The beginning of the end of AIDS? The article with that title jumped out at me last week, as I did my weekly table-of-contents scan of The New England Journal of Medicine. I wasn’t prepared for the flood of emotion that overcame me. The beginning of the end? Could it really be?
For those of us who did our medical training in the late ’80s and early ’90s, AIDS saturated our lives. The whole era had a medieval feel, with visceral suffering and human decimation all around. Death was vivid, brutal and omnipresent.
Bellevue Hospital, where I trained, was one of those city hospitals that felt like ground zero for the plague. Every third admission seemed to be a patient in his mid-20s who looked as if he’d arrived from Dachau or Biafra, with nary a T-cell to his name. Horrific Kaposi’s sarcoma ulcerated these patients’ bodies. P.C.P., a brutal form of pneumonia, strangled their breathing. Fevers and infections plundered every organ system. What few defenses their bodies mustered were pummeled into insignificance.
The utter relentlessness of the disease pummeled the doctors-in-training as well. It felt as if we were slogging knee-deep in death, with a horizon that was a monochrome of despair. Witnessing your own generation dying off is not for the faint of heart.
The 17 West AIDS ward in Bellevue was always full to capacity, so H.I.V. patients overflowed into the general medical wards, and of course swamped the prison ward, the tuberculosis ward, the pediatric ward and the emergency room. We even had a “spillover” ward, 12 East, reserved for the “actively dying.” The hospital had carved out a ward of private rooms — otherwise unheard-of in a city hospital — so that these patients could have a modicum of privacy in their final days. Needless to say, 12 East was also full to capacity, with a line of patients waiting for a room to “open up.”
If you’d grabbed a random intern toward the end of my residency in 1995, and asked her if she could envision the headline “The Beginning of the End of AIDS” in less than 20 years, she would have simply stared uncomprehendingly at you with bleary eyes. More than 50,000 Americans died of AIDS that year. By 2009, the number had edged under 20,000.
In the worlds of both medicine and metaphor, the narrative arc of AIDS has almost no peer. The transformation from hopelessness to pragmatic optimism is — scientifically speaking — nothing short of miraculous. Potent combinations of antiviral medications that brought patients off their deathbeds and back to life, viral load testing and H.I.V. genotyping that helped tailor treatment regimens, screening of the blood supply, aggressive public health campaigns, prevention of maternal-fetal transmission — we could hardly have envisioned the pace of development.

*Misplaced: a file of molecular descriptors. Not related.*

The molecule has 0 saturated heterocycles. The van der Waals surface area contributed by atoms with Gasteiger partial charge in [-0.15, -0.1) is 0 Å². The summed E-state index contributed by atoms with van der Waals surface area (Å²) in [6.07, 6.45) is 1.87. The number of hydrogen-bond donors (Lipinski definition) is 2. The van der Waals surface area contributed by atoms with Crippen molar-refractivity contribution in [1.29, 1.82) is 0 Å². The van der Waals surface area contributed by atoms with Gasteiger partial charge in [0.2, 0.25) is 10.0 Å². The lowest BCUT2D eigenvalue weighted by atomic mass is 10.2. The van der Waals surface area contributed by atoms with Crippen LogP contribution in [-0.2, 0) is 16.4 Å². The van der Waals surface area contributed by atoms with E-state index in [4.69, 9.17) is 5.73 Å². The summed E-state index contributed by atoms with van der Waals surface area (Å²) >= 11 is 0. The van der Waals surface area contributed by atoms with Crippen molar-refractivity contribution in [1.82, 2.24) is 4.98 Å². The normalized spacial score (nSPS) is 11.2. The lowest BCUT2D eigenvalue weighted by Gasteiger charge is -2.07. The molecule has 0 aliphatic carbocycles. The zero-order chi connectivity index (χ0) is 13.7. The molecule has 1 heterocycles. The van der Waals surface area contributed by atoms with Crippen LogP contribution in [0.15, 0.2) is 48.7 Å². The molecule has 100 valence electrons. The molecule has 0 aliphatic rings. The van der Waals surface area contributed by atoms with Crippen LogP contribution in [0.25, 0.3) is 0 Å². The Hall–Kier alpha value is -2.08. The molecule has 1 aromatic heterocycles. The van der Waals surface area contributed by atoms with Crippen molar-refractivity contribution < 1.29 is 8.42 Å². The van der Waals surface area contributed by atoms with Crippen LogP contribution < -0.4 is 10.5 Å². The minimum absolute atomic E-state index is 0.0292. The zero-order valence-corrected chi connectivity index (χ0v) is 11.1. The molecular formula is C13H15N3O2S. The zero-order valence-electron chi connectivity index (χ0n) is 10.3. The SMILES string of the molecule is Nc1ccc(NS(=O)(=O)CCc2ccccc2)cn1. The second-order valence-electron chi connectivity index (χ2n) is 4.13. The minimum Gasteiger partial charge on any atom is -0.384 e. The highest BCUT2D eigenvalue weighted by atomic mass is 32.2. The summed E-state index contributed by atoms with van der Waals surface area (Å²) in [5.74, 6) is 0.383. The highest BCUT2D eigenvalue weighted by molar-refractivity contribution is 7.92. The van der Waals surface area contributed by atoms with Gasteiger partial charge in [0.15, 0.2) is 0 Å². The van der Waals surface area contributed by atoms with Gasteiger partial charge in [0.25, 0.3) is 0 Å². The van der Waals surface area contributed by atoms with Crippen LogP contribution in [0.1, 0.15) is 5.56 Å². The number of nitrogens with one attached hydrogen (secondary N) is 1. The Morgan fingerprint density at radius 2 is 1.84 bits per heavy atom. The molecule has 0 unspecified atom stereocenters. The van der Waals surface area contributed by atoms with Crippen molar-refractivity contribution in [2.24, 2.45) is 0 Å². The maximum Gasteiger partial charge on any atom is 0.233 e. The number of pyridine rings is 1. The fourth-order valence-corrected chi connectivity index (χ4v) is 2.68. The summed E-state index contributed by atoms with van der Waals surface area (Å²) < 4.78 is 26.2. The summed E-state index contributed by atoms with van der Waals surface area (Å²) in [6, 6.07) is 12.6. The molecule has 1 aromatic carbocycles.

After years of disappointments, H.I.V. vaccine research is heating up again, as breakthroughs in the understanding of H.I.V. immunology have identified nearly two dozen potential vaccine candidates. The apparent H.I.V. cure as a result of a bone-marrow transplant in a man known as the “Berlin patient” has stimulated tantalizing gene therapy research.
The staggering progress of these past two decades leaves me breathless, and to be honest, almost teary-eyed. For nearly every other category of disease that afflicts my patients, the treatments are largely the same as when I was an intern. Yes, we have fancier stents for our cardiac patients, and more targeted chemotherapy for our cancer patients, but the overall paradigms have shifted only incrementally.
H.I.V. has been easier to target, in part, because it is caused by a single infectious agent — as opposed to the diverse factors that influence cardiovascular disease and cancer. And then there was the avalanche of resources and the galvanizing of public activism that served to concentrate scientific efforts in a manner never seen before. By no means do I wish to belittle the impressive advances in other fields of medicine, but our oncology wards and cardiac wards still do a brisk business.
AIDS patients in the hospital are a rarity now — they are more likely to be admitted for an ulcer or a heart attack than for an H.I.V.-related illness. The overwhelming majority receive their medical care in outpatient settings, like everyone else who is living with a disease rather than dying of a disease. AIDS has settled in next to hypertension and diabetes as one of those chronic conditions that patients deal with over the course of a lifetime.
“Over the course of a lifetime.” Now there’s a concept we never thought about back then.
There is still a long way to go, of course. The 19th annual International AIDS Conference just ended on Friday, and no one is underestimating the gravity of the challenges that remain, particularly in developing countries. But to even contemplate, however tentatively, the beginning of the end is something that my peers and I never imagined happening in our lifetimes.
I often think about grim days we spent doing rounds on 17 West and 12 East. I remember the slow and tortured deaths of our patients, their emaciated bodies disintegrating into nothingness before our eyes. More tears were shed on those wards than any I’ve worked in since.
And what happened? The 17 West AIDS ward became a regular medical ward. The 12 East dying ward was turned into offices. And then, this month, the inpatient AIDS service at Bellevue closed down entirely. If that doesn’t signify the beginning of the end, I don’t know what does.
Danielle Ofri, an associate professor at New York University School of Medicine, is the editor of the Bellevue Literary Review and the author, most recently, of Medicine in Translation: Journeys With My Patients.